Testing Compressors: Cali, Smoothie, Empress, Diamond, Keeley, FEA, Darkglass, Doc Lloyd, JHS & more

Discussion in 'Effects [BG]' started by scubaduba, May 21, 2018.

  1. CapnSev


    Aug 19, 2006
    Coeur d'Alene
    On a serious note, this thread is a fascinating read! I love compressors, but I’m pretty set on what I’ve got. Regardless, it’s fun to read all about these new ones!
  2. scubaduba

    scubaduba Moderator Staff Member Gold Supporting Member

    Dec 23, 2003
    My board this morning. Giving three compressors a shot. Becos Compiq, Strymon OB.1, SolidgoldFX Horizon.

    jdc866, cosmicevan, Slaymus and 8 others like this.
  3. Robertron


    Feb 12, 2010
    NewYork, NY
    This thread motivated me to finally order an FEA DB-CL! Super duper excited to start working with it. After weeks of debating compressors it came to the Cali76 and FEA DB-CL. I think one day I'll want to try the Cali76 in person so I might try one out but the FEA won in the end. The transparency and Lo/Hi frequency split were important features and hearing so many people praise the FEA for silent operation really sold me.

    Thank you for putting this thread together scubaduba! I appreciate that your reviews include feature set comparisons with other effects pedals. It really helped me gain a better understanding and better appreciation of the different things compressors can do and ultimately helped me focus on the features I wanted.
  4. Jason Hollar

    Jason Hollar Jazz & Cocktails Supporting Member

    Apr 17, 2005
    Central Pa
    This is an interesting observation - much appreciated.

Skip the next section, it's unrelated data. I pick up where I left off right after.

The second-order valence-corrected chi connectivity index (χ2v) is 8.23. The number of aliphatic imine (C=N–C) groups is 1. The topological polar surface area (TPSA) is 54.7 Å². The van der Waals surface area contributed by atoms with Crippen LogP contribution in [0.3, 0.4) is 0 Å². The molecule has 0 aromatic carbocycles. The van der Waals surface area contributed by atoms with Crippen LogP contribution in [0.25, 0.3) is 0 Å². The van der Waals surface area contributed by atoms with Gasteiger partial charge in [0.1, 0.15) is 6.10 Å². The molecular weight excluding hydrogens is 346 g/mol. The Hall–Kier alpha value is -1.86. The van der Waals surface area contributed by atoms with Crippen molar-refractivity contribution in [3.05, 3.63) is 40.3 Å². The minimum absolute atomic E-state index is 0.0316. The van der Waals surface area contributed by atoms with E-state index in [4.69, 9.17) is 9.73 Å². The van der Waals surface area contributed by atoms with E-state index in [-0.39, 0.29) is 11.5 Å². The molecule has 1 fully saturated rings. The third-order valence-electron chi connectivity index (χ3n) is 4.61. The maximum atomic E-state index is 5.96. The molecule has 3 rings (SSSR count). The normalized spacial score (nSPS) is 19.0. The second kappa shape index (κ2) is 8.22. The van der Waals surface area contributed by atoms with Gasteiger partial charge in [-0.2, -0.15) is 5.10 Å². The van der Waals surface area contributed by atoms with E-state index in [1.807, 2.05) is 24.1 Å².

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  5. monkeyfinger

    monkeyfinger Moderator Staff Member Gold Supporting Member

    I have both. I've been testing them out with a new band. At present, I am running the Cali76 CB. They are both excellent compressors, but they are also very different. The DB-CL is very similar to other high quality opto comps in that has a soft-knee in most settings. This gives a more of a 'womp, womp' attack typical of this style of compressor. (Not a change in timbre, but a change in the attack.) The major benefit of the DB-CL is that you can really tailor the lows to your liking. With most other comps there is a trade-off between response to highs and lows. Not so with the DB-CL. The Cali76, on the other hand, has an immediate and aggressive attack. If the DB-CL is 'womp, womp' the Cali is 'bang, bang'. The attack to me is so immediate that it doesn't sound as much like there is a compressor on. (Keep in mind that I've been trying these with a MM StingRay5 Special which is very punchy.) The Cali76 also tends to emphasis upper harmonics more giving a very slightly over-driven sound. This makes the bass sound lively. So if you are looking for aggressive, go with the Cali. If you want smooth, go with the DB-CL.
  6. Robertron


    Feb 12, 2010
    NewYork, NY
    Thanks for those details! That sounds consistent with everything I've heard and read so far. Smooth is the tone I hear in my head and I play with a light touch so I'm not after aggressive.

    My tone is built off a ESP six string with soap bar pickups and tape wounds so the 'womp, womp' is actually perfect for what I'm looking for.
    I've been using an EBS multicomp to individually compress my highs and lows. It's worked for the past 7 years but I need more tweakability now so I can properly sculpt my attack. Also since the DB-CL can route my highs and lows down two signal chains will play perfectly with the stereo processing on my Source Audio Aftershock. That's what really decided it in the end.
  7. StayLow


    Mar 14, 2008
    The BOSS BC-1x is really good in this way too. No matter how it's set, there's no trade-off in clear highs. If anything, the highs are a tiny bit more present vs. the dry signal.

    Ultra-quiet, very transparent with just a slight bit of sweetening, excellent metering and super simple to set.

    Woefully ignored only because it's by BOSS.
    Moody Tuner likes this.
  8. Killens84

    Killens84 Supporting Member

    Sep 3, 2008
    Can anyone provide a direct comparison between the FEA DE-CL and Whirlwind OC Bass? I’ve been loving my DE-CL. The OC Bass has also had my attention. I’d like to know how they compare.
    Fuzzbass likes this.
  9. The Diaper Geni

    The Diaper Geni Submissive. And loving it.